Domestic violence is a very delicate topic in Illinois and throughout the United States. Children, often unaware of the situation, are especially affected by emotional distress during such incidents. In some circumstances the ideal situation is the removal of children from such homes, but that is not always possible.
Law enforcement officers often say that when they visit homes on receiving reports of domestic violence, they often find children shaken and confused because they do not understand what is going on. According to a local domestic violence specialist, of the 100 cases when police were called to the scene of a domestic violence incident in recent weeks, children were present in more than half the instances. A police official said that when children are present during such an incident, the family should be counseled to prevent future instances of domestic violence. The trauma caused to young children extends beyond just toddlers; even infants are affected with emotional distress.
According to research, when babies are sleeping, they are affected by angry voices. At that stage in a young person’s life, their brains are undergoing rapid growth. As the brain often replicates the emotional stress it encountered in its youth, they may repeat the violent patterns later in life.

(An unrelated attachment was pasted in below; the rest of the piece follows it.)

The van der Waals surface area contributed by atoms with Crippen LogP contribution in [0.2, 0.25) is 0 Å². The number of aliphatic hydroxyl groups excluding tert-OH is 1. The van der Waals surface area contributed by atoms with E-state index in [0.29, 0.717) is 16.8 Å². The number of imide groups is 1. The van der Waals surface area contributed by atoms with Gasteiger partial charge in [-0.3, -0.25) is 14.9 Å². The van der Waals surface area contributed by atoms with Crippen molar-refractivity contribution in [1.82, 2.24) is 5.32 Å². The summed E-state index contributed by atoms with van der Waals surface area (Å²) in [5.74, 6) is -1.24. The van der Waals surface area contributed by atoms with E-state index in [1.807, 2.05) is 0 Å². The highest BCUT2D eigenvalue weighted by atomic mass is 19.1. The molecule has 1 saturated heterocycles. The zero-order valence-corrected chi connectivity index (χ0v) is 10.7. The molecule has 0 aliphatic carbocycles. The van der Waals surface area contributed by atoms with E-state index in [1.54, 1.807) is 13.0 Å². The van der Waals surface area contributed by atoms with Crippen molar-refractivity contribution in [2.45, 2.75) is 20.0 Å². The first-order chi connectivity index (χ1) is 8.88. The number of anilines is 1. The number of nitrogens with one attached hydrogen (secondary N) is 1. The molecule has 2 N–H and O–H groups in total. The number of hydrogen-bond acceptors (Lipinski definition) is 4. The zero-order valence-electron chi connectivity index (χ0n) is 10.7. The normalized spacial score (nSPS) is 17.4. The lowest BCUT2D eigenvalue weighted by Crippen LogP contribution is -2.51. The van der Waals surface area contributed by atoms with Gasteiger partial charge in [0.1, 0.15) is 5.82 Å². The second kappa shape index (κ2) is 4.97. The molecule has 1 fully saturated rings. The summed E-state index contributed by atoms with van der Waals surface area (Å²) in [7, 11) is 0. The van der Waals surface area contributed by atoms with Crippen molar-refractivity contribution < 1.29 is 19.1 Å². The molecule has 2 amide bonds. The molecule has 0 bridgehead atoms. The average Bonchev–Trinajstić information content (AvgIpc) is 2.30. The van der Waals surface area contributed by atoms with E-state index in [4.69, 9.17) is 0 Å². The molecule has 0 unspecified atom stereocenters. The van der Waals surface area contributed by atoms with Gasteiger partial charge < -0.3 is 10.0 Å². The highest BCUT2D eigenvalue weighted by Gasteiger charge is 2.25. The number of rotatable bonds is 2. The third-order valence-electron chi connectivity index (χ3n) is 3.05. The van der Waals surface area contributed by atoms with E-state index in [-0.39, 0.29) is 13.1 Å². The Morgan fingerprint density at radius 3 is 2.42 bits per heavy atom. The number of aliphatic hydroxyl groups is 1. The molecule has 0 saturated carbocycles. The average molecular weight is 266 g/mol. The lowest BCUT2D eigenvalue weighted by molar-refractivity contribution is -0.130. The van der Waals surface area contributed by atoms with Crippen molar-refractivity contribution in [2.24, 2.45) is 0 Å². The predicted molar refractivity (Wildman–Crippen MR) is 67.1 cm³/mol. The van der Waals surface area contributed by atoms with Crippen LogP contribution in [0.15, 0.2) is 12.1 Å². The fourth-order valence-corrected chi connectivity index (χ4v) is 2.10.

There are many organizations that aid domestic violence victims, including My Sister’s House and Stop Child Abuse Now (SCAN), counseling both children and adult victims of domestic violence. In the end there are organizations, attorneys, doctors and other professionals that victims of domestic violence can reach out to for help in escaping their abusive relationships and starting the healing process.
Source: Statesville Record & Landmark, “Children often forgotten victims of domestic violence,” Donna Swicegood, July 1, 2014